Are you wondering why there is no new post about the Mobile Experiment? Although I’ll have something new very soon, I’ve spending sometime with the new Blackberry Playbook, not the real device, but with the SDK and the simulator.
If you’re not following the latest news about it, RIM has released the Tablet OS SDK with a VMWare-based simulator. This SDK is targeted to use Adobe’s AIR platform, allowing Flash applications to run natively on the device. There will be Java SDK and a native SDK (C/C++) at some point, but not soon; so if you are curious like me, Adobe AIR/Flash is the way to go.
AIR and ActionScript are new to me, but after few hours reading tutorials and sample codes, I was impressed how similar to Java it is. My starting point was watching this video: Action Script 3 for Java Developers from Adobe’s website. The Adobe Developer Connection has also tons of information that I found very useful. Of course, the Blackberry Support Forum has been my main source of information – I’ve found very experienced people around there ready to help.
The development experience is quite different from the smartphones. When developing for smartphones, you have a ready-to-use Eclipse plugin and one simulator for every model RIM has released, all standalone applications and all free. For the Playbook, they’ve taken a different path: First the simulator is actually a ISO image that you must use with a VMWare software, and this is not a temporary solution. Also, it doesn’t work with others software for virtualization, like Virtual Box. The conclusion here is that there is a development cost to develop for the Playbook.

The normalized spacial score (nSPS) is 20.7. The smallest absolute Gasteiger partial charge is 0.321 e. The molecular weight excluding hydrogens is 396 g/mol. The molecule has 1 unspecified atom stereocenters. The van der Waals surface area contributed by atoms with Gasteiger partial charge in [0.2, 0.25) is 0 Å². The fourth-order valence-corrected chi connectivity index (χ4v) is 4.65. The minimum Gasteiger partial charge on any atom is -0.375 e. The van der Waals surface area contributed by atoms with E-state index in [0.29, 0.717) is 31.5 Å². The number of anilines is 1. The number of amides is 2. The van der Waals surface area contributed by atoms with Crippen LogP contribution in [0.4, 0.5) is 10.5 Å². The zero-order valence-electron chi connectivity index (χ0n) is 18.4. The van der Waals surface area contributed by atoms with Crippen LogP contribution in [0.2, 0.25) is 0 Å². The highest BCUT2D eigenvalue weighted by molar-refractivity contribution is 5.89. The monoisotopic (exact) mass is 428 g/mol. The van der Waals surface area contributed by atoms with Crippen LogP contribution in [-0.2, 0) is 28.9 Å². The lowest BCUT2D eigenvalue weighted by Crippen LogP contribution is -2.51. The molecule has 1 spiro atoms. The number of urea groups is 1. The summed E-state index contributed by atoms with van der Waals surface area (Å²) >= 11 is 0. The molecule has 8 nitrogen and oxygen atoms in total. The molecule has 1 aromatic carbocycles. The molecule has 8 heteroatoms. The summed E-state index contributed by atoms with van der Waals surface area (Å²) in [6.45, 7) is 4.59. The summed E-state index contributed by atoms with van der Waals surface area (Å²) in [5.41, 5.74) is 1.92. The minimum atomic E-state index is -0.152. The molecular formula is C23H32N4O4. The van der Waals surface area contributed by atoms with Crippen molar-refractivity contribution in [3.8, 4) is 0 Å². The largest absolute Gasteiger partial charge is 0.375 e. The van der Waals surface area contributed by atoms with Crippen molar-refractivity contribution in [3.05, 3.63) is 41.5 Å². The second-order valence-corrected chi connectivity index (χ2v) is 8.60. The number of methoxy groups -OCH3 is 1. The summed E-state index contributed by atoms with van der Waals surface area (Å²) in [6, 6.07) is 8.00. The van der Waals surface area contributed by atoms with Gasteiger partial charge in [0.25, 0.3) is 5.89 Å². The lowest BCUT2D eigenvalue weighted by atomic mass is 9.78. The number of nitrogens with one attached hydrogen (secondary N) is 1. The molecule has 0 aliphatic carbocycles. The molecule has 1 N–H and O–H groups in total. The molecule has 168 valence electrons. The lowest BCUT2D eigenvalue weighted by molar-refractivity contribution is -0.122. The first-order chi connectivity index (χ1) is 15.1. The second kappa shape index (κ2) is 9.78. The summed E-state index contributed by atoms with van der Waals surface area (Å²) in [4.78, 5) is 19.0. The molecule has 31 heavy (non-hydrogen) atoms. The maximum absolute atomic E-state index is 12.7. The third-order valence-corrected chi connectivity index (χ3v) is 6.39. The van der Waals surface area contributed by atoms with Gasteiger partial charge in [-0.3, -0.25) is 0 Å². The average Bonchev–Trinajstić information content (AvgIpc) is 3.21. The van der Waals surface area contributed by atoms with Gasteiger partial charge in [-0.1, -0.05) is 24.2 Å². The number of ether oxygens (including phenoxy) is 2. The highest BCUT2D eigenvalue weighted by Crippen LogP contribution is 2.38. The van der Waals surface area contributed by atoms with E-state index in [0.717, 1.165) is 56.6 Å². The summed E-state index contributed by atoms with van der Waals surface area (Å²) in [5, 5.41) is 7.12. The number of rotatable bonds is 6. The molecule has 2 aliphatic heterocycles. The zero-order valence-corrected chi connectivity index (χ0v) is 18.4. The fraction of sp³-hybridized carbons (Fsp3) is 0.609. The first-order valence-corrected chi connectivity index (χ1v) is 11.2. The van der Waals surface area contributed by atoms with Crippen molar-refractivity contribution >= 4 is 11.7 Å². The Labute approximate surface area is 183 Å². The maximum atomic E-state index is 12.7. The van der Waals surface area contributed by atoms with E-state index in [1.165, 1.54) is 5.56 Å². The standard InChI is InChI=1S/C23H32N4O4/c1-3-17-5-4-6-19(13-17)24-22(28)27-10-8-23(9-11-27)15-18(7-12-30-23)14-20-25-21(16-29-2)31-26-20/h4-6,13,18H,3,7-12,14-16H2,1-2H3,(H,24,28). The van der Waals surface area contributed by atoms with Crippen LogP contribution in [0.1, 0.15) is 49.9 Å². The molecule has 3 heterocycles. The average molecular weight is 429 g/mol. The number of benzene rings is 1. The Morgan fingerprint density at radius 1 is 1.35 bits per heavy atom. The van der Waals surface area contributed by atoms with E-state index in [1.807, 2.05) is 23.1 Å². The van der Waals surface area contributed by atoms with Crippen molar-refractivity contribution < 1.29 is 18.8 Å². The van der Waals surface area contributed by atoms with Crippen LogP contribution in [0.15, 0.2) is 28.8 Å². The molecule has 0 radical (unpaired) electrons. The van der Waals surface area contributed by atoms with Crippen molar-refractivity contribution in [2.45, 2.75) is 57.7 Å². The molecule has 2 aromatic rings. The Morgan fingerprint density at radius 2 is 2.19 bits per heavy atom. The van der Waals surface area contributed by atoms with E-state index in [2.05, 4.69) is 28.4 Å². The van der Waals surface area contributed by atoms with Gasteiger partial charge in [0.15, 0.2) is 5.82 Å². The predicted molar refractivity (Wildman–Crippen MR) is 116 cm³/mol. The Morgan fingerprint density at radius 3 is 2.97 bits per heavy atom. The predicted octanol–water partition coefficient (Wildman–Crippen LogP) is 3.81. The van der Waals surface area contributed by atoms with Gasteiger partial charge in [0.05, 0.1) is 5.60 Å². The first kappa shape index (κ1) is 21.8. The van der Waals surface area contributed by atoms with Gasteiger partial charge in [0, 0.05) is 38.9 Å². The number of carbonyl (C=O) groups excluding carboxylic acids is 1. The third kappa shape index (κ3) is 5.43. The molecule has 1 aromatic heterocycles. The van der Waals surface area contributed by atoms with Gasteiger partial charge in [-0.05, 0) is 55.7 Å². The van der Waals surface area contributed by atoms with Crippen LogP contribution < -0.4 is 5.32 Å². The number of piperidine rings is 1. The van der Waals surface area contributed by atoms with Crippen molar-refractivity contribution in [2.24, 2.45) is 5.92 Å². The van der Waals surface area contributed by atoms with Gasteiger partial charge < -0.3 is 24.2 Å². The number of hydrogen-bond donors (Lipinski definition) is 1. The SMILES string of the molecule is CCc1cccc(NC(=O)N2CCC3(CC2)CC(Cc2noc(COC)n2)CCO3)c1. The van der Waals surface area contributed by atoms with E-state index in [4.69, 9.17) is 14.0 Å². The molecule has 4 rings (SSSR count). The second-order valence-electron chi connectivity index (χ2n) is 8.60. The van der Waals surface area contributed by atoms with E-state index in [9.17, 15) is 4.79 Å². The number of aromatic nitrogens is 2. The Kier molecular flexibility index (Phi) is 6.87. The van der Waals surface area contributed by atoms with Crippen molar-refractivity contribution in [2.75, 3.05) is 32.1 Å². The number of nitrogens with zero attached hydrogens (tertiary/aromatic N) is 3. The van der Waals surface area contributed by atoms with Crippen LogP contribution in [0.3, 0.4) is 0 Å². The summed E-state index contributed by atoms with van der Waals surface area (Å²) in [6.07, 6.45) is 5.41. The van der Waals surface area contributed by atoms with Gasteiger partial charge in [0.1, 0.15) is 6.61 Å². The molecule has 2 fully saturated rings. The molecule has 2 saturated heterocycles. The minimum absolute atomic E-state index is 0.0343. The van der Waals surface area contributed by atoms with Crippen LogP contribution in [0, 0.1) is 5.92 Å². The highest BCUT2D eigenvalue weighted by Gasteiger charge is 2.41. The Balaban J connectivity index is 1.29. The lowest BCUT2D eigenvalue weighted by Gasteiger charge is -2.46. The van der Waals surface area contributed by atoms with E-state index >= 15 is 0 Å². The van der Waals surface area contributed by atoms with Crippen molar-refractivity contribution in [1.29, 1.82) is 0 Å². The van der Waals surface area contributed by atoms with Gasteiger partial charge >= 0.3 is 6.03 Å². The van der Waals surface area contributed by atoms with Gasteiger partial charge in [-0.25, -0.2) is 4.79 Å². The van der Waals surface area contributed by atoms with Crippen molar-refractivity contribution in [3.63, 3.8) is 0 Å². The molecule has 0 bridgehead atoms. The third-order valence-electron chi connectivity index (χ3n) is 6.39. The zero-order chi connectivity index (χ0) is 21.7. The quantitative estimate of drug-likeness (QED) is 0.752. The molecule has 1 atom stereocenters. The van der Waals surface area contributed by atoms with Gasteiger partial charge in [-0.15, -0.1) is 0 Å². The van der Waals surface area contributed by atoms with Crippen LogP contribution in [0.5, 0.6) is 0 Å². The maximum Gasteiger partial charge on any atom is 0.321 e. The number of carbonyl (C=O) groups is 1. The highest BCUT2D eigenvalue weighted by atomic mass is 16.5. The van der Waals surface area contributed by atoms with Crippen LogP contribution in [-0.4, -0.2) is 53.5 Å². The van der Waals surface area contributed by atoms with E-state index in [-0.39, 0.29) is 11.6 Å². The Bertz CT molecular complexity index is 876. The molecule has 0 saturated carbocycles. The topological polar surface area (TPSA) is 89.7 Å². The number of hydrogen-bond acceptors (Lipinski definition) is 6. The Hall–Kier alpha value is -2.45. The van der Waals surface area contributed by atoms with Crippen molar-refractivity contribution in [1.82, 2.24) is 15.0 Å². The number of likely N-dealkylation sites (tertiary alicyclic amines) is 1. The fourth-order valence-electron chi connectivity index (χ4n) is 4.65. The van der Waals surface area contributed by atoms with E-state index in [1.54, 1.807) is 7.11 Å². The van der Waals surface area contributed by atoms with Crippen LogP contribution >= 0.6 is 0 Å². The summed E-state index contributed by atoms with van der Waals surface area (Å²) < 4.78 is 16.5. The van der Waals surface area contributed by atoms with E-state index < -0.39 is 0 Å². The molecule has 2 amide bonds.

For Mac, the cheapest option is the VMware Fusion, that is on sale until the end of 2010. On Windows you can use the VMware Player, which is available as free download. In this case, the problem is that the license says “free for non-commercial use”. Although there is no limitation or expiration date. if you are using for commercial purposes, you should by a copy of VMWare.
Although the Flash support is present, the simulator seems very incomplete. Actually I’d say it is a “Live CD” instead, like those linux distributions you can install on a virtual machine, because there is no way to change the device orientation (portrait or landscape), there is no camera, no GPS, no way to test gesture events, no web browser, and the list goes on and on… The AIR SDK has support for all these things, but I’m not sure if the Tablet OS SDK will use AIR’s API as is, or there will be changes. All these factors make clear that you cannot build an application and release to the public using the simulator/SDK on this development stage. This is something that is bothering a lot of people.
Maybe you are thinking that the device is not released yet, so there is no customer and therefore the problem above doesn’t exist, right? Wrong! A lot of people are running to get their applications ready and available on launch date because RIM is giving away a Playbook to all developers that can build an application and get it approved by App World before the release date. That makes a lot of developers, including myself, to rush in and build something ASAP.
Although it seems a very smart marketing move, the lack of development resources and API support will limit the kind of application that could be available at launch date. I hope they release better support on upcoming weeks, since it seems the Playbook will be release on the first quarter of 2011.
Despite the problems that I’m facing as an earlier-adopter, I’m very pleased to see how easy and powerful the AIR platform is to build applications for the Playbook, with a excellent perk: you can easily extend your app for Android-based devices… After all, the Samsung Galaxy is coming out, too!